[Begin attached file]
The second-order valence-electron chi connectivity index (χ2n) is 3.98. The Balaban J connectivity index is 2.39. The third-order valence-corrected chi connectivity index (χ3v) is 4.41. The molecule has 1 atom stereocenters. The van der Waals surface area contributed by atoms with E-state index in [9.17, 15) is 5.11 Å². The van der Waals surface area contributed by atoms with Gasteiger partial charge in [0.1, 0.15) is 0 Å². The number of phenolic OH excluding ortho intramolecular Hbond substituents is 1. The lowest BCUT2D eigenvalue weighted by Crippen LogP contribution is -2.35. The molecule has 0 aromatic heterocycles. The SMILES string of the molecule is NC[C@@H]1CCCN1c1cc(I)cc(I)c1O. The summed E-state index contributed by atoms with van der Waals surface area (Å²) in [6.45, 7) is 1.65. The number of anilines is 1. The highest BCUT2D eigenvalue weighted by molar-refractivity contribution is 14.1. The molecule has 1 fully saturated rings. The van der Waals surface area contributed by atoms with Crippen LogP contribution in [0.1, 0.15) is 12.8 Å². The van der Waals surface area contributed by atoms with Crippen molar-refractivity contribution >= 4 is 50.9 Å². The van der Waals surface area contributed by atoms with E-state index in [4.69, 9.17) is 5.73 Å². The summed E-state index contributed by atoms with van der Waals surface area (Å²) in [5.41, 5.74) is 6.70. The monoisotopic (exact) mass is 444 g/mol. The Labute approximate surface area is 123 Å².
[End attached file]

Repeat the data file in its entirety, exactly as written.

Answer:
The second-order valence-electron chi connectivity index (χ2n) is 3.98. The Balaban J connectivity index is 2.39. The third-order valence-corrected chi connectivity index (χ3v) is 4.41. The molecule has 1 atom stereocenters. The van der Waals surface area contributed by atoms with E-state index in [9.17, 15) is 5.11 Å². The van der Waals surface area contributed by atoms with Gasteiger partial charge in [0.1, 0.15) is 0 Å². The number of phenolic OH excluding ortho intramolecular Hbond substituents is 1. The lowest BCUT2D eigenvalue weighted by Crippen LogP contribution is -2.35. The molecule has 0 aromatic heterocycles. The SMILES string of the molecule is NC[C@@H]1CCCN1c1cc(I)cc(I)c1O. The summed E-state index contributed by atoms with van der Waals surface area (Å²) in [6.45, 7) is 1.65. The number of anilines is 1. The highest BCUT2D eigenvalue weighted by molar-refractivity contribution is 14.1. The molecule has 1 fully saturated rings. The van der Waals surface area contributed by atoms with Crippen LogP contribution in [0.1, 0.15) is 12.8 Å². The van der Waals surface area contributed by atoms with Crippen molar-refractivity contribution >= 4 is 50.9 Å². The van der Waals surface area contributed by atoms with E-state index in [4.69, 9.17) is 5.73 Å². The summed E-state index contributed by atoms with van der Waals surface area (Å²) in [5.41, 5.74) is 6.70. The monoisotopic (exact) mass is 444 g/mol. The Labute approximate surface area is 123 Å².